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Ecological determinants of variation in phenotypic selection on quantitative immune defence traits
- Journal Article
Immune defence is an important determinant of organismal fitness. While theoretical models based on tradeoffs in resource allocation predict quantitative immune traits to be subject to stabilizing selection due to associated energetic costs and self-harm, empirical studies report mainly positive directional selection. This discrepancy may arise from multiple ecological factors that vary in nature and could influence selection. We examined if selection on immune activity varies depending on immune challenge/infection risk, between immune traits and among populations in the freshwater snail Lymnaea stagnalis. We assessed selection on the phenoloxidase-like and antibacterial activity of snail haemolymph while manipulating the level of immune challenge imposed by environmental microbes. We did this using snails from multiple populations and also quantified within-population family-level variation (i.e. evolutionary potential) in the snails' immune activity. We found that the strength of immune challenge and the examined immune trait determined selection on the snails' immune function. Thus, variation in infection risk can be an important factor in maintaining genetic variation in defence traits. Additionally, immune traits showed low among-population differentiation but high within-population genetic variation. This pattern could arise if natural snail populations are exposed to higher temporal than spatial variation in infection risk. Show more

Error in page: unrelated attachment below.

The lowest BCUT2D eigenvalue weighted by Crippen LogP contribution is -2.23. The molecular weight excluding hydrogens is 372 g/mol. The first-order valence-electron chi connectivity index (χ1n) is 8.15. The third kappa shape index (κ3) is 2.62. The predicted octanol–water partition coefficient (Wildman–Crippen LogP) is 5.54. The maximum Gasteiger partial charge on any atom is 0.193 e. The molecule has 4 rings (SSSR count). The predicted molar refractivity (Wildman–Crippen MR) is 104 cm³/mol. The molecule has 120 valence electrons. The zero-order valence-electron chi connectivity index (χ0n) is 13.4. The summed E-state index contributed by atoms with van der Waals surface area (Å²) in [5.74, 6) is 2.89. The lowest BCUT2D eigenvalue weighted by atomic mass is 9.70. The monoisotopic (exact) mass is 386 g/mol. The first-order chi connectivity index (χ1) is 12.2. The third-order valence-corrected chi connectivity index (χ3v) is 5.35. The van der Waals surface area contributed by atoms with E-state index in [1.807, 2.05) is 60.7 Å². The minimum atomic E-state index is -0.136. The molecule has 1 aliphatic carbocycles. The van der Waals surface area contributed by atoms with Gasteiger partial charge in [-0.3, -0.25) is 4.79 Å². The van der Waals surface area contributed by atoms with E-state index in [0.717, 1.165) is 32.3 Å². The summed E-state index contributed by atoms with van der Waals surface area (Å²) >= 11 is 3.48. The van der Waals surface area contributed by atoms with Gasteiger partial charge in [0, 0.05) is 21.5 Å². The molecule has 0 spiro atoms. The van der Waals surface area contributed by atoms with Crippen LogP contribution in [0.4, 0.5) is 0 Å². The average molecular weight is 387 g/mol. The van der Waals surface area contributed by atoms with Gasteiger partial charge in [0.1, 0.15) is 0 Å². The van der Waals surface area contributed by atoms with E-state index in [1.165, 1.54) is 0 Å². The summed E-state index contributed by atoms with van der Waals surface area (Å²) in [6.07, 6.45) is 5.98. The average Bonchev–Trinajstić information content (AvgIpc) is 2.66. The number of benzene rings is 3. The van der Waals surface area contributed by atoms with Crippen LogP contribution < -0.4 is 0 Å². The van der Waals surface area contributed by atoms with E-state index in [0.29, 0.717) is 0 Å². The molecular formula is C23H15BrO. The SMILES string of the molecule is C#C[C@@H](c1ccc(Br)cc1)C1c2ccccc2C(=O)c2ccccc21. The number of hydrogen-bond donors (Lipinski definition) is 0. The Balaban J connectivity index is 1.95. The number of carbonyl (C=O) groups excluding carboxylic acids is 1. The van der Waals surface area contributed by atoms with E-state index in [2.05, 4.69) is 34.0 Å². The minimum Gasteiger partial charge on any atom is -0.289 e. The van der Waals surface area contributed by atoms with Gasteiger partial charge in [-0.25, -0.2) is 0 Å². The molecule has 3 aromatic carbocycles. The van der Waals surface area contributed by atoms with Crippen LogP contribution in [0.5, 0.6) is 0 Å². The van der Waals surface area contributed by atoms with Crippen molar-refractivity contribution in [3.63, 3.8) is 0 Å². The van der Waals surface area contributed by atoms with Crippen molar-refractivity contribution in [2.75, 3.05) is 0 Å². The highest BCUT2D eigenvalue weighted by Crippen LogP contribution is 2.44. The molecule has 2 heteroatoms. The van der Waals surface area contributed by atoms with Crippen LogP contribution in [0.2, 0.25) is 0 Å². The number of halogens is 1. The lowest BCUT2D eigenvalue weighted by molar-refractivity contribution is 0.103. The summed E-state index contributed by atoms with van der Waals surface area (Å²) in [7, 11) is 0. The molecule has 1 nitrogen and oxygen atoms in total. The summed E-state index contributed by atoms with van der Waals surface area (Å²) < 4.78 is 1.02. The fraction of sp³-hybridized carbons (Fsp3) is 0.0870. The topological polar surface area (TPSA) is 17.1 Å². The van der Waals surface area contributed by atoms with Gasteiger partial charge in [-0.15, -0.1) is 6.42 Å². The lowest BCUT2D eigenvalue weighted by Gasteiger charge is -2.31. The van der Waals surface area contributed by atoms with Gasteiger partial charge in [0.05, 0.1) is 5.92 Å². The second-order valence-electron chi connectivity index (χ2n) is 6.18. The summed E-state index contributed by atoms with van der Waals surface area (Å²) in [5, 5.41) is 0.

Journal / seriesOikos
Pages / Article No.
Subjectecological immunology; Gastropoda; immunocompetence; Mollusca; parasite resistance; selection gradient
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